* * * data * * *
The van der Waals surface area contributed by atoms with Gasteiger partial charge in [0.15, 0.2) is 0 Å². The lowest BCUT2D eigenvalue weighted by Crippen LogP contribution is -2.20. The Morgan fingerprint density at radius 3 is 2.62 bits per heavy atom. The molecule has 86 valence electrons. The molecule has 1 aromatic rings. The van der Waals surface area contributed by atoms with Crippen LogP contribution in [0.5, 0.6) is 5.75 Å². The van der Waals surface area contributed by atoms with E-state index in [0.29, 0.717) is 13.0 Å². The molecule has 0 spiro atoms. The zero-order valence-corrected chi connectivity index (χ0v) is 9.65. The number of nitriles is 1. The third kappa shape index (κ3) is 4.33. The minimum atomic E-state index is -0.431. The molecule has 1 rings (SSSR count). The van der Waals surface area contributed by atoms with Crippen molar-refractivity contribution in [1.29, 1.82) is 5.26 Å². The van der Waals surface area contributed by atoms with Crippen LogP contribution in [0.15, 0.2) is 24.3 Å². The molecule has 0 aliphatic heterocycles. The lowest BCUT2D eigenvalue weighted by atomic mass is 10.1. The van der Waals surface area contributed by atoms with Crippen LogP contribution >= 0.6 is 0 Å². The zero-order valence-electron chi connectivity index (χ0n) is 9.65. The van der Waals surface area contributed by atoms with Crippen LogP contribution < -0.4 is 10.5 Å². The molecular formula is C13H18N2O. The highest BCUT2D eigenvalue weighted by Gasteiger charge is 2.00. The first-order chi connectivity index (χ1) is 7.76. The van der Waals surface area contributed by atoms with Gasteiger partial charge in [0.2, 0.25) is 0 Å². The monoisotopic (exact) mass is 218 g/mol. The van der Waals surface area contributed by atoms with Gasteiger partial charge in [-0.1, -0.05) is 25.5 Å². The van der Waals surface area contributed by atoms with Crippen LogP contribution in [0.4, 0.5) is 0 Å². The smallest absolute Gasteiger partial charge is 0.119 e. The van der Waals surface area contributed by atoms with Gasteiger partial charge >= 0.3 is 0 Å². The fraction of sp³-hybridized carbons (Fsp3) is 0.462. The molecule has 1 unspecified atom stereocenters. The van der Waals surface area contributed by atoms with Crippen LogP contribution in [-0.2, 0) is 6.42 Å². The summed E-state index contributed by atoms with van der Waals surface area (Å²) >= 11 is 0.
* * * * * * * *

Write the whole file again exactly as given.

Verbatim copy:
The van der Waals surface area contributed by atoms with Gasteiger partial charge in [0.15, 0.2) is 0 Å². The lowest BCUT2D eigenvalue weighted by Crippen LogP contribution is -2.20. The Morgan fingerprint density at radius 3 is 2.62 bits per heavy atom. The molecule has 86 valence electrons. The molecule has 1 aromatic rings. The van der Waals surface area contributed by atoms with Crippen LogP contribution in [0.5, 0.6) is 5.75 Å². The van der Waals surface area contributed by atoms with E-state index in [0.29, 0.717) is 13.0 Å². The molecule has 0 spiro atoms. The zero-order valence-corrected chi connectivity index (χ0v) is 9.65. The number of nitriles is 1. The third kappa shape index (κ3) is 4.33. The minimum atomic E-state index is -0.431. The molecule has 1 rings (SSSR count). The van der Waals surface area contributed by atoms with Crippen molar-refractivity contribution in [1.29, 1.82) is 5.26 Å². The van der Waals surface area contributed by atoms with Crippen LogP contribution in [0.15, 0.2) is 24.3 Å². The molecule has 0 aliphatic heterocycles. The lowest BCUT2D eigenvalue weighted by atomic mass is 10.1. The van der Waals surface area contributed by atoms with Crippen LogP contribution >= 0.6 is 0 Å². The zero-order valence-electron chi connectivity index (χ0n) is 9.65. The van der Waals surface area contributed by atoms with Crippen LogP contribution < -0.4 is 10.5 Å². The molecular formula is C13H18N2O. The highest BCUT2D eigenvalue weighted by Gasteiger charge is 2.00. The first-order chi connectivity index (χ1) is 7.76. The van der Waals surface area contributed by atoms with Gasteiger partial charge in [0.2, 0.25) is 0 Å². The monoisotopic (exact) mass is 218 g/mol. The van der Waals surface area contributed by atoms with Gasteiger partial charge in [-0.1, -0.05) is 25.5 Å². The van der Waals surface area contributed by atoms with Crippen LogP contribution in [0.4, 0.5) is 0 Å². The smallest absolute Gasteiger partial charge is 0.119 e. The van der Waals surface area contributed by atoms with Gasteiger partial charge >= 0.3 is 0 Å². The fraction of sp³-hybridized carbons (Fsp3) is 0.462. The molecule has 1 unspecified atom stereocenters. The van der Waals surface area contributed by atoms with Crippen LogP contribution in [-0.2, 0) is 6.42 Å². The summed E-state index contributed by atoms with van der Waals surface area (Å²) >= 11 is 0.